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take time."

"I will be, monsieur le baron," retorted Marneffe

"But, my dear"

"I will be, monsieur le baron, " repeated Marneffe
coldly, glancing from the baron to Valerie. "You
have made it necessary for me to be reconciled with


my wife, and I'll keep her; for, my dear friend, she
is fascinating," he added with terrible sarcasm.
"I am master here, rather more so than you are
at the department"

The baron was conscious of one of those eternal
pangs, which produce in the heart, the effect of
a raging tooth-ache and he was very near allowing
tears to be seen in his eyes. During the short
scene Valerie was whispering to Henri Montes the
fable concerning Marneffe's purpose, and thus
making sure that she would be rid of him for some

Of the faithful four, Crevel alone, possessor of the
thrifty little house on Rue du Dauphin, was excepted
from this measure ; so that his countenance wore
an expression of the most insolent beatitude, not-
withstanding the tacit reproofs Valerie addressed to
him by frowns and significant gestures; but his
paternity beamed joyously in his every feature.
At a word of reproof Valerie whispered in his ear,
he seized her hand, and replied:

"To-morrow, my duchess, you shall have your
little house! to-morrow the sale will be definitely

"And the furniture?" she replied with a smile.

"I have a thousand shares of Versailles, Left
Bank, which I bought at a hundred and twenty-five
francs, and they'll go to three hundred on account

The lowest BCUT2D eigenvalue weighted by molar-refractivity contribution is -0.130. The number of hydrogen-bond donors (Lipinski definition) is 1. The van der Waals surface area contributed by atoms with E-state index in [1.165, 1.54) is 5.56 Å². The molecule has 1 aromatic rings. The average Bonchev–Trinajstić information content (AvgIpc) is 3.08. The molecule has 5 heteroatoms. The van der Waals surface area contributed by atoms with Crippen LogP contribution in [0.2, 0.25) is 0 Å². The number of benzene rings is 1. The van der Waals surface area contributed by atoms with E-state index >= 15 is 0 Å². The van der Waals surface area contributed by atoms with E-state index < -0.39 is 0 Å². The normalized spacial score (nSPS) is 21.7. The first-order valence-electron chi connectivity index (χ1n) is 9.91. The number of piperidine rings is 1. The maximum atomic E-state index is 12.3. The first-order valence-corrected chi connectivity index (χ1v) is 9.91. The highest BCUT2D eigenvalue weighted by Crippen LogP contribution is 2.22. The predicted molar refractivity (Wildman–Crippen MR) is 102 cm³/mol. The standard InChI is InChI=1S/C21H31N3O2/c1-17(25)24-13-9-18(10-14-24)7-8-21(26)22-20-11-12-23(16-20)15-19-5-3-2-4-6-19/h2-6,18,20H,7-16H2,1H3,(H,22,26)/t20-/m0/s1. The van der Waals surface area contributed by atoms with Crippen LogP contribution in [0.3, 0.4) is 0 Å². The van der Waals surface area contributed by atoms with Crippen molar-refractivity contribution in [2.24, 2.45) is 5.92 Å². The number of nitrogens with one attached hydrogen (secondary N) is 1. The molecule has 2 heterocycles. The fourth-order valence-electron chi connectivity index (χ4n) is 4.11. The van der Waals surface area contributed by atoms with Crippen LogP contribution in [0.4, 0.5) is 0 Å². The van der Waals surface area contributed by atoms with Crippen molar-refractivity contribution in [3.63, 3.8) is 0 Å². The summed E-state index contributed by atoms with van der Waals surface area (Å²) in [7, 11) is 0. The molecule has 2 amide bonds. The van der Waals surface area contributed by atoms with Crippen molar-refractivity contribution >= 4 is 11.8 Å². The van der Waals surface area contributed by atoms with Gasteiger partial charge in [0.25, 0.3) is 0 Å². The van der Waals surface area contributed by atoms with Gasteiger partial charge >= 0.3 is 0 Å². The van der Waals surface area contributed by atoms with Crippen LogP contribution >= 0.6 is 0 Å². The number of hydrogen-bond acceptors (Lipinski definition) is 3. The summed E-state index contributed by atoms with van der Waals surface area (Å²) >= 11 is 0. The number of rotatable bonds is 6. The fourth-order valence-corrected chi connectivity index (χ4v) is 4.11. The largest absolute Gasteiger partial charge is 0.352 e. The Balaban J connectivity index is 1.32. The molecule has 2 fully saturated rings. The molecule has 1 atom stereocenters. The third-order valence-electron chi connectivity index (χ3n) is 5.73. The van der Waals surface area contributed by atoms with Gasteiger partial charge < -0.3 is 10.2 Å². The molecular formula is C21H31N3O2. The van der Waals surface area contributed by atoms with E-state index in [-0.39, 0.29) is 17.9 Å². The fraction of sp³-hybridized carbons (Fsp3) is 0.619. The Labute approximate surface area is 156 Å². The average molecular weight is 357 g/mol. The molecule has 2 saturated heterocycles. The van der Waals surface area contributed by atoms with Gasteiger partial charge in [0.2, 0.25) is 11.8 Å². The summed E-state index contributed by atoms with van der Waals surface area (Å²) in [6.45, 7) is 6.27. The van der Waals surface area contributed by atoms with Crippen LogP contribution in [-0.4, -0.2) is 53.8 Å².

of a fusion of the two roads, that I was let into the
secret of. You shall be furnished like a queen!
But you will be all mine after this, won't you? "


"Yes, my fat mayor," said this middle-class
Madame de Merteuil with a smile; "but my house-
keeping! respect the future Madame Crevel."

"My dear cousin," Lisbeth said to the baron, "I
shall be at Adeline's early to-morrow, for you un-
derstand that I can't decently remain here. I shall
go and keep house for your brother the marshal."

"I shall go home this evening," said the baron.

"Very good, and I'll come to lunch to-morrow,"
Lisbeth replied with a smile.

She realized how necessary her presence was at
the family party to take place the next day. And
so in the morning she went to Victorin's and told
him of the separation of Hortense and Wenceslas.

When the baron returned home, about half-past
ten at night, Mariette and Louise, after a hard
day's work, were just closing the outer door of the
suite, so that he was not obliged to ring. The hus-
band, sorely annoyed at the necessity of being vir-
tuous, went straight to his wife's bed-room; and
through the half-open door he saw her prostrated
before her crucifix, absorbed in prayer, in one of
those significant attitudes, which bring renown to
painters or sculptors who are fortunate enough to
produce them faithfully after they have seen
them. Adeline, in the fervor of her exaltation, was